Miss. court upholds Ellisville man’s conviction in killing

Published 5:47 pm Wednesday, January 16, 2008

Lewis Jenkins gave up his chances of a post-conviction appeal when he pleaded guilty in Jones County to killing Teressa Gillum, the state Court of Appeals has ruled.

The Appeals Court on Tuesday upheld a Jones County judge’s dismissal in 2006 of Jenkins’ post-conviction petition. Inmates use post-conviction petitions to argue that they have found some new evidence that might win them a new trial.

In 2004, Jenkins was sentenced to 20 years in prison with five years suspended after pleading guilty to manslaughter in the slaying of Gillum.

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Gillum was killed and remained missing for months. Her badly decomposed body was found in a shallow grave by hunters Feb. 8, 2001, near a graveyard south of Ellisville. Authorities said the woman was killed the previous November or December.

Prosecutors said Jenkins, of Ellisville, told investigators that he and Gillum struggled and when the woman came at him, Jenkins said he hit her in the head with a blunt object.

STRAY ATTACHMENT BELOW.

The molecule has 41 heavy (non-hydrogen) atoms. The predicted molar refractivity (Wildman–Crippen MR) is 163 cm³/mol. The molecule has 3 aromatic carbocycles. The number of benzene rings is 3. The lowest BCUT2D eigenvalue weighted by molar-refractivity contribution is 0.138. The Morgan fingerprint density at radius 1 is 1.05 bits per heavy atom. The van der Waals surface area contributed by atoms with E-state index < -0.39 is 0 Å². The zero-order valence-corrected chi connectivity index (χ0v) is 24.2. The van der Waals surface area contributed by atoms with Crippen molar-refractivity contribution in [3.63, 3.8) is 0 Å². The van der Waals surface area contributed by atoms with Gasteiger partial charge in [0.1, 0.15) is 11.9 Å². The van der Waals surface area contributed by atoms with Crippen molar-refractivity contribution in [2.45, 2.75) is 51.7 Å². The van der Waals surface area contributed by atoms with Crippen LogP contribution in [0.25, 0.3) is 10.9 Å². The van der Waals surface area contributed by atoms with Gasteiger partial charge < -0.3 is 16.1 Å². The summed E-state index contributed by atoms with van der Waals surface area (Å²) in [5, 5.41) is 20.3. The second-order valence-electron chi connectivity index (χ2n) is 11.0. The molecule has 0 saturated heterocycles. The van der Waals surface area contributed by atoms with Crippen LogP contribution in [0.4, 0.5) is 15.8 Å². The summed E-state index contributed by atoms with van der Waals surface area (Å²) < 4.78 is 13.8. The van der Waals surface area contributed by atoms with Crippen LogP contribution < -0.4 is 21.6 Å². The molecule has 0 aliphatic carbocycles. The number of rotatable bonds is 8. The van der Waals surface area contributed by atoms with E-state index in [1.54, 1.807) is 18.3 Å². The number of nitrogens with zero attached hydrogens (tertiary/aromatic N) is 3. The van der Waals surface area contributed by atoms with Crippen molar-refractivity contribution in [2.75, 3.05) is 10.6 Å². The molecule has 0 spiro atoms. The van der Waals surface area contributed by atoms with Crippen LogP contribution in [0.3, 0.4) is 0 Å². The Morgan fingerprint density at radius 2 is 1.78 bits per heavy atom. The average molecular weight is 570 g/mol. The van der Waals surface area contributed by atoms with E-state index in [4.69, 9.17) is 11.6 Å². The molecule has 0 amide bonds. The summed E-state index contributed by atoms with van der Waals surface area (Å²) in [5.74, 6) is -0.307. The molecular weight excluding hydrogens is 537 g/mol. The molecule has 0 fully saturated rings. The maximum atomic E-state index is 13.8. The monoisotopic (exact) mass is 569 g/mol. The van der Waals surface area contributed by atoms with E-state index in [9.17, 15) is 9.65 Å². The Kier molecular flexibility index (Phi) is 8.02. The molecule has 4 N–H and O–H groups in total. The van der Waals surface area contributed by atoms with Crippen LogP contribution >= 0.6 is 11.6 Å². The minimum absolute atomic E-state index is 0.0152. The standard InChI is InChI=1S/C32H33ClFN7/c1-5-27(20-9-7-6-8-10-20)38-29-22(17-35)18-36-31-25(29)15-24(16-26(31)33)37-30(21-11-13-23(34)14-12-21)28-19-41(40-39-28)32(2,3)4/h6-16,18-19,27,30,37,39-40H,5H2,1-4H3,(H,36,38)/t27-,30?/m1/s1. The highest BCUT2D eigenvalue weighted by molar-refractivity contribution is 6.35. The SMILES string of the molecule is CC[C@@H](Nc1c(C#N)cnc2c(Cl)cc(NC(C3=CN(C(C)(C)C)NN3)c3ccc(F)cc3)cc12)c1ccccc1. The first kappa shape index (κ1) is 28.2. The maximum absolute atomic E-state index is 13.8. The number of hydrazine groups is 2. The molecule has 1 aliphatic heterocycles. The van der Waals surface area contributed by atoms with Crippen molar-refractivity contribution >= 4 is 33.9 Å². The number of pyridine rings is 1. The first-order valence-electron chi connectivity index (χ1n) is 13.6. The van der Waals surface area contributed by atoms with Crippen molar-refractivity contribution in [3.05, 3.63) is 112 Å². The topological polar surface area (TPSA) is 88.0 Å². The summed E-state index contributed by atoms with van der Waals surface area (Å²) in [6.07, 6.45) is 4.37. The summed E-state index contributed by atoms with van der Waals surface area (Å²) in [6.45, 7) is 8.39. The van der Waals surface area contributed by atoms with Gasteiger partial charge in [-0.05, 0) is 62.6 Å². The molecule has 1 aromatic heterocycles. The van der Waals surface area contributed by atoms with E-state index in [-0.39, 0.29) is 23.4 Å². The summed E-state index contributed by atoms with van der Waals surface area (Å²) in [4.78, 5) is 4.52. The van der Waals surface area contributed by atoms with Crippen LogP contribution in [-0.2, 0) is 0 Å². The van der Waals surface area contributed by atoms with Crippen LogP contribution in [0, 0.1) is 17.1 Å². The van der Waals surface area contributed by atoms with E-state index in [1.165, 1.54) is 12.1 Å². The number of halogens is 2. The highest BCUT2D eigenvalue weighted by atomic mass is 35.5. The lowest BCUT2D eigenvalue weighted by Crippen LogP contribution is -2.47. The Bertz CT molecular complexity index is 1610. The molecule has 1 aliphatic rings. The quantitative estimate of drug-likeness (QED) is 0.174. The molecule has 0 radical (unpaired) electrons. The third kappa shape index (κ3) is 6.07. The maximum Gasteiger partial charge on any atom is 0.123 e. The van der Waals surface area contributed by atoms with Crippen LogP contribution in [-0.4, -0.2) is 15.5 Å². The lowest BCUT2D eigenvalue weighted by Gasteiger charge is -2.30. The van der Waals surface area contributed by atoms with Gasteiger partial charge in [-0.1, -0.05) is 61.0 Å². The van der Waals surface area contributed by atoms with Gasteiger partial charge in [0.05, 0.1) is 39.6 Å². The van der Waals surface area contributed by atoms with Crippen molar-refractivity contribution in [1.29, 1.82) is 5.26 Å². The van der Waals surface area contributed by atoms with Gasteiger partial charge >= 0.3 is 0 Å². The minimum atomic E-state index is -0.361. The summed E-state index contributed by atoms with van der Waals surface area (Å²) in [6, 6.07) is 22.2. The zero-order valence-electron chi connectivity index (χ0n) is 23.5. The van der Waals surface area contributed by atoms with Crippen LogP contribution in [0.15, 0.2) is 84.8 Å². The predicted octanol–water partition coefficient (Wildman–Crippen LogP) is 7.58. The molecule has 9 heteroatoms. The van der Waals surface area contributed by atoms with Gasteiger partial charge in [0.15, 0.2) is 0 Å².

On appeal, Jenkins argued he had some newly discovered evidence and would not have pleaded guilty if he had known about it. The Appeals Court ruling did not specify what the new evidence was.

Appeals Judge T. Kenneth Griffis, writing Tuesday for the court, said it didn’t matter what evidence Jenkins claimed to have.

“When a defendant pleads guilty, he is admitting that he committed the offense. Therefore, by definition, a plea of guilty negates any notion that there is some undiscovered evidence which could prove his innocence,” Griffis said.

The Appeals Court also rejected Jenkins’ claim that he didn’t know what he was doing when he pleaded guilty.

Griffis said court records show the trial judge repeatedly questioned Jenkins about his plea and the advice he received from his lawyers before accepting the guilty plea.